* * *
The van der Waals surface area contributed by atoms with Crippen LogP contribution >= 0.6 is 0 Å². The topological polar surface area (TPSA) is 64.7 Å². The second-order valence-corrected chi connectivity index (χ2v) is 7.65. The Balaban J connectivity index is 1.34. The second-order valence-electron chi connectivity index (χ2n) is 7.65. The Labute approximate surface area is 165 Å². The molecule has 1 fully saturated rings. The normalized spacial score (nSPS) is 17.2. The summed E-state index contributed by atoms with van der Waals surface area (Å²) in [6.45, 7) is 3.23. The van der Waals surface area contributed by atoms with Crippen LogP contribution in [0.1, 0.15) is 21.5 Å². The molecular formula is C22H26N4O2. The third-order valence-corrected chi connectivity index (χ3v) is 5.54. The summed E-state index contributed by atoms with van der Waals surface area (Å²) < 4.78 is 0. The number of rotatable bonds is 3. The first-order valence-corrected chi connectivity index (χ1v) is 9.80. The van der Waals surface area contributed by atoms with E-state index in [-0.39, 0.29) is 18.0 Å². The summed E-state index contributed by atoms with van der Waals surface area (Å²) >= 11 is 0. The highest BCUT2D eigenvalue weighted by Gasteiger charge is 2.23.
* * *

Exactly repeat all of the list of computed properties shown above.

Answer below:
The van der Waals surface area contributed by atoms with Crippen LogP contribution >= 0.6 is 0 Å². The topological polar surface area (TPSA) is 64.7 Å². The second-order valence-corrected chi connectivity index (χ2v) is 7.65. The Balaban J connectivity index is 1.34. The second-order valence-electron chi connectivity index (χ2n) is 7.65. The Labute approximate surface area is 165 Å². The molecule has 1 fully saturated rings. The normalized spacial score (nSPS) is 17.2. The summed E-state index contributed by atoms with van der Waals surface area (Å²) in [6.45, 7) is 3.23. The van der Waals surface area contributed by atoms with Crippen LogP contribution in [0.1, 0.15) is 21.5 Å². The molecular formula is C22H26N4O2. The third-order valence-corrected chi connectivity index (χ3v) is 5.54. The summed E-state index contributed by atoms with van der Waals surface area (Å²) < 4.78 is 0. The number of rotatable bonds is 3. The first-order valence-corrected chi connectivity index (χ1v) is 9.80. The van der Waals surface area contributed by atoms with E-state index in [-0.39, 0.29) is 18.0 Å². The summed E-state index contributed by atoms with van der Waals surface area (Å²) >= 11 is 0. The highest BCUT2D eigenvalue weighted by Gasteiger charge is 2.23.